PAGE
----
We would like to hear from you!
Please take a moment to drop us a note about your current professional position and other professional and personal milestones. Send your news along with your name, degree and year to Gary Mars (email: email@example.com).
Maria Bradfield (MS '03)
The EEB graduate students were some of the most supportive people I have ever known. I really loved the way everyone tried to help each other.
Dr. John C. Maerz, (PhD '00)
Many factors influenced my decision to go to Binghamton, not the least of which were practical. The program had reputable faculty, the school was affordable, and support was available to most students. I could never have imagined how much Binghamton's program would foster my development as a scientist, teacher, and scholar. At larger institutions, students tend to step into a larger, established research program, and they interact with a highly specialized group. At Binghamton, I was entrusted to develop my own research project that could lie outside the research program of my advisors, and I had to draw support from a smaller faculty group with a diversity of interests and expertise. This experience trained me to consider and incorporate the perspectives of a broader scientific community in my work. In addition to traditional courses and seminars, the program at Binghamton provided a great deal of professional development including courses and experiences writing grant proposals, publishing, teaching, and developing a professional portfolio. As I progressed at Binghamton, I found I was treated more like a peer than a student. I found many opportunities to collaborate with other students and faculty, which were the richest experiences of my graduate career. Now that I am responsible for funding and directing a large research program, and contributing to the development of graduate student research, I realized the full benefit of my experiences at Binghamton.
Dr. Beren Robinson, (PhD '94)
I came to do a PhD in the Dept. of Biological Sciences at Binghamton because of the people. The department provided a close-knit group of grad students and faculty who made up for their small size (by some standards) by being very supportive. Small can be good when the faculty and grads perform internationally recognized research in various fields - which they do at Binghamton! I was exposed to high quality research, lots of critical thinking, and good faculty support. Faculty had the time to take interest in their grad students. Their support extended beyond educating students on how to do research, to also include experience in teaching, grant and report writing, and in giving research talks. The department supports graduate education with an active seminar series that hosts outside speakers, and opportunities for students to give presentations inside and outside the department. Graduate students also have the opportunity to serve on some committees, providing experience at running an academic department. I left Binghamton with a well-rounded graduate education that has contributed significantly to the successes of my academic career, and has prepared me for my duties as a new faculty - which was the reason why I pursued this career in the first place!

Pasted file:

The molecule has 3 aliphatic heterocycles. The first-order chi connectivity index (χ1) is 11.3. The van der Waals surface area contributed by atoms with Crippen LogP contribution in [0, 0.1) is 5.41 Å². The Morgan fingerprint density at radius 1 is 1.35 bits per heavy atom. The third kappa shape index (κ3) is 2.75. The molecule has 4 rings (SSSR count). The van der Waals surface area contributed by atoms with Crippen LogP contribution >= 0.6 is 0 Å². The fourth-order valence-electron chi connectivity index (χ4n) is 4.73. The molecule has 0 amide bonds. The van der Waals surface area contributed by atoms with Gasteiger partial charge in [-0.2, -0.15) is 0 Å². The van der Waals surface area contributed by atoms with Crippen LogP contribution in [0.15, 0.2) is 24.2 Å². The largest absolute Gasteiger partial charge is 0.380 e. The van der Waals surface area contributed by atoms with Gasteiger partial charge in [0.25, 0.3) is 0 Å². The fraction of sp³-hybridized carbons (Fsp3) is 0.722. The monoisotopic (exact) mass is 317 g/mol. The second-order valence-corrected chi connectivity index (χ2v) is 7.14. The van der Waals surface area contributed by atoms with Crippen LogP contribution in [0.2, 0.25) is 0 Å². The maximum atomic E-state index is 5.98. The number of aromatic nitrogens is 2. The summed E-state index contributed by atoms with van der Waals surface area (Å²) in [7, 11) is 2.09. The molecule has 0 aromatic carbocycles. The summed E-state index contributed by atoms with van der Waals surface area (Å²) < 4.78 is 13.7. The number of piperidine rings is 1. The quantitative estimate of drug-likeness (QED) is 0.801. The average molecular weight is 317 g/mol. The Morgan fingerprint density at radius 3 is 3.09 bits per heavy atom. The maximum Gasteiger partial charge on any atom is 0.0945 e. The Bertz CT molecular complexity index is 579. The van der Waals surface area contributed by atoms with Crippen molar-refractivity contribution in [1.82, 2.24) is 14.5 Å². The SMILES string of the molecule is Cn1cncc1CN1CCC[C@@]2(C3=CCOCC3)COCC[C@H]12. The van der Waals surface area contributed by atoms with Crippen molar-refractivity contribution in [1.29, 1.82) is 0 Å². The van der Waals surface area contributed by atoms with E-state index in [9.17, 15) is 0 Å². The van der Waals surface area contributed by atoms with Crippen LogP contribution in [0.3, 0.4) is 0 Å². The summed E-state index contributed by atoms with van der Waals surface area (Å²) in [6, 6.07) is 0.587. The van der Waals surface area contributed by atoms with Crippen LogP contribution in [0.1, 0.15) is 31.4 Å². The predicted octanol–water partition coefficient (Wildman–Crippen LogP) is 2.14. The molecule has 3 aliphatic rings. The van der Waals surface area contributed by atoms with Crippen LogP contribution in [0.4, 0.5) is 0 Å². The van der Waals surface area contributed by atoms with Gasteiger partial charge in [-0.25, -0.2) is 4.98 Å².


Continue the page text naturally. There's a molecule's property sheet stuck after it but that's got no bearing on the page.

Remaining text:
Dr. William L. Romey, (PhD '93)
I had an outstanding experience at the graduate program in behavior and ecology at SUNY Binghamton. Despite the fact that the faculty members are nationally renowned in their fields, with high rates of professional productivity and grants, they were approachable and worked well as a group. I felt like there was a collective interest in helping me succeed in developing and carrying out valuable research. The faculty worked better together at Binghamton than I have seen in many other locations. Perhaps it is because Binghamton has not gotten too big yet, although its reputation for excellence is well known. The behavior and ecology group is especially strong at Binghamton. The departmental seminar series brought in leaders in their field from around the world. My time at Binghamton was very valuable and prepared me well for a career in research and teaching.
Last Updated: 3/23/09